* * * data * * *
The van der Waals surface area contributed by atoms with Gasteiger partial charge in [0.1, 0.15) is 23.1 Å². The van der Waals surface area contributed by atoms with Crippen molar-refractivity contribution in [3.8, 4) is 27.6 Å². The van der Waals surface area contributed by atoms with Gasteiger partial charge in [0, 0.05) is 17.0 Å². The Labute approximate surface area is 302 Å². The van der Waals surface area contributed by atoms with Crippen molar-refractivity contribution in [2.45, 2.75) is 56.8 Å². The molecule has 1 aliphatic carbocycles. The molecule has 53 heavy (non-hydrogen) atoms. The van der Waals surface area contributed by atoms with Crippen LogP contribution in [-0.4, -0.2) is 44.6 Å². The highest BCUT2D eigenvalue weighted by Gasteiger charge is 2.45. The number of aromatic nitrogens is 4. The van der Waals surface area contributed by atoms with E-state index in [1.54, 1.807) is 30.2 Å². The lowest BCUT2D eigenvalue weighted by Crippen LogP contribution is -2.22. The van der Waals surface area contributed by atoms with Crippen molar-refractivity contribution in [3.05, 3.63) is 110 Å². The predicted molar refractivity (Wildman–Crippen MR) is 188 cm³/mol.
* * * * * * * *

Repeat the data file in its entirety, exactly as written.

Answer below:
The van der Waals surface area contributed by atoms with Gasteiger partial charge in [0.1, 0.15) is 23.1 Å². The van der Waals surface area contributed by atoms with Crippen molar-refractivity contribution in [3.8, 4) is 27.6 Å². The van der Waals surface area contributed by atoms with Gasteiger partial charge in [0, 0.05) is 17.0 Å². The Labute approximate surface area is 302 Å². The van der Waals surface area contributed by atoms with Crippen molar-refractivity contribution in [2.45, 2.75) is 56.8 Å². The molecule has 1 aliphatic carbocycles. The molecule has 53 heavy (non-hydrogen) atoms. The van der Waals surface area contributed by atoms with Crippen LogP contribution in [-0.4, -0.2) is 44.6 Å². The highest BCUT2D eigenvalue weighted by Gasteiger charge is 2.45. The number of aromatic nitrogens is 4. The van der Waals surface area contributed by atoms with E-state index in [1.54, 1.807) is 30.2 Å². The lowest BCUT2D eigenvalue weighted by Crippen LogP contribution is -2.22. The van der Waals surface area contributed by atoms with Crippen molar-refractivity contribution in [3.05, 3.63) is 110 Å². The predicted molar refractivity (Wildman–Crippen MR) is 188 cm³/mol.